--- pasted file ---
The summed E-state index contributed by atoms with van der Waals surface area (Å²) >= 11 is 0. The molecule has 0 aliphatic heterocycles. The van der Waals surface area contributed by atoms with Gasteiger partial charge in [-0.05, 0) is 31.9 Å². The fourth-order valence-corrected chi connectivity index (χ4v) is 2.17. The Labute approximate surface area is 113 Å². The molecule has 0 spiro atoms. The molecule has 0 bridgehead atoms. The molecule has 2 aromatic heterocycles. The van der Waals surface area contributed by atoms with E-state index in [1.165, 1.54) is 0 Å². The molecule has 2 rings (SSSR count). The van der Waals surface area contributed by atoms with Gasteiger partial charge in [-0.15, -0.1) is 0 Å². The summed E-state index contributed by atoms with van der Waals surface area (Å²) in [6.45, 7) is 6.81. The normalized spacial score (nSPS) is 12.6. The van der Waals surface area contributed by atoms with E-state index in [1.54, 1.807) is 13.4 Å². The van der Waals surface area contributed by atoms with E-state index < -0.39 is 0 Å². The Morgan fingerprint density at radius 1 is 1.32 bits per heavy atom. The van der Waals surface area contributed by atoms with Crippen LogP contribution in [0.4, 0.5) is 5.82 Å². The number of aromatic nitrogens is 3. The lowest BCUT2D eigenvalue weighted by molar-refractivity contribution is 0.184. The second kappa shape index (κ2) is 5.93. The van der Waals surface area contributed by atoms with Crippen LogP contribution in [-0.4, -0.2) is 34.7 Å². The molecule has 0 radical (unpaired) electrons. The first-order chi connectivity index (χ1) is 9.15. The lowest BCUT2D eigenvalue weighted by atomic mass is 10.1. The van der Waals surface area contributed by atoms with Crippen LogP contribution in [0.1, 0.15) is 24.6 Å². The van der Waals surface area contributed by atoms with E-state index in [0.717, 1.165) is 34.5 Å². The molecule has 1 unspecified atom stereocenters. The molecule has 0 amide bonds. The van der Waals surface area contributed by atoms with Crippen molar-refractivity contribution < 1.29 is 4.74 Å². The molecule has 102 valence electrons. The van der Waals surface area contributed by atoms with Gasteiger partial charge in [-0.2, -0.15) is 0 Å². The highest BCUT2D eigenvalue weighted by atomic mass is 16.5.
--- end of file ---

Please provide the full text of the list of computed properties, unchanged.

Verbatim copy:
The summed E-state index contributed by atoms with van der Waals surface area (Å²) >= 11 is 0. The molecule has 0 aliphatic heterocycles. The van der Waals surface area contributed by atoms with Gasteiger partial charge in [-0.05, 0) is 31.9 Å². The fourth-order valence-corrected chi connectivity index (χ4v) is 2.17. The Labute approximate surface area is 113 Å². The molecule has 0 spiro atoms. The molecule has 0 bridgehead atoms. The molecule has 2 aromatic heterocycles. The van der Waals surface area contributed by atoms with E-state index in [1.165, 1.54) is 0 Å². The molecule has 2 rings (SSSR count). The van der Waals surface area contributed by atoms with Gasteiger partial charge in [-0.15, -0.1) is 0 Å². The summed E-state index contributed by atoms with van der Waals surface area (Å²) in [6.45, 7) is 6.81. The normalized spacial score (nSPS) is 12.6. The van der Waals surface area contributed by atoms with E-state index in [1.54, 1.807) is 13.4 Å². The van der Waals surface area contributed by atoms with E-state index < -0.39 is 0 Å². The Morgan fingerprint density at radius 1 is 1.32 bits per heavy atom. The van der Waals surface area contributed by atoms with Crippen LogP contribution in [0.4, 0.5) is 5.82 Å². The number of aromatic nitrogens is 3. The lowest BCUT2D eigenvalue weighted by molar-refractivity contribution is 0.184. The second kappa shape index (κ2) is 5.93. The van der Waals surface area contributed by atoms with Crippen LogP contribution in [-0.4, -0.2) is 34.7 Å². The molecule has 0 radical (unpaired) electrons. The first-order chi connectivity index (χ1) is 9.15. The lowest BCUT2D eigenvalue weighted by atomic mass is 10.1. The van der Waals surface area contributed by atoms with Crippen LogP contribution in [0.1, 0.15) is 24.6 Å². The van der Waals surface area contributed by atoms with E-state index in [0.717, 1.165) is 34.5 Å². The molecule has 1 unspecified atom stereocenters. The molecule has 0 amide bonds. The van der Waals surface area contributed by atoms with Crippen molar-refractivity contribution < 1.29 is 4.74 Å². The molecule has 102 valence electrons. The van der Waals surface area contributed by atoms with Gasteiger partial charge in [-0.2, -0.15) is 0 Å². The highest BCUT2D eigenvalue weighted by atomic mass is 16.5.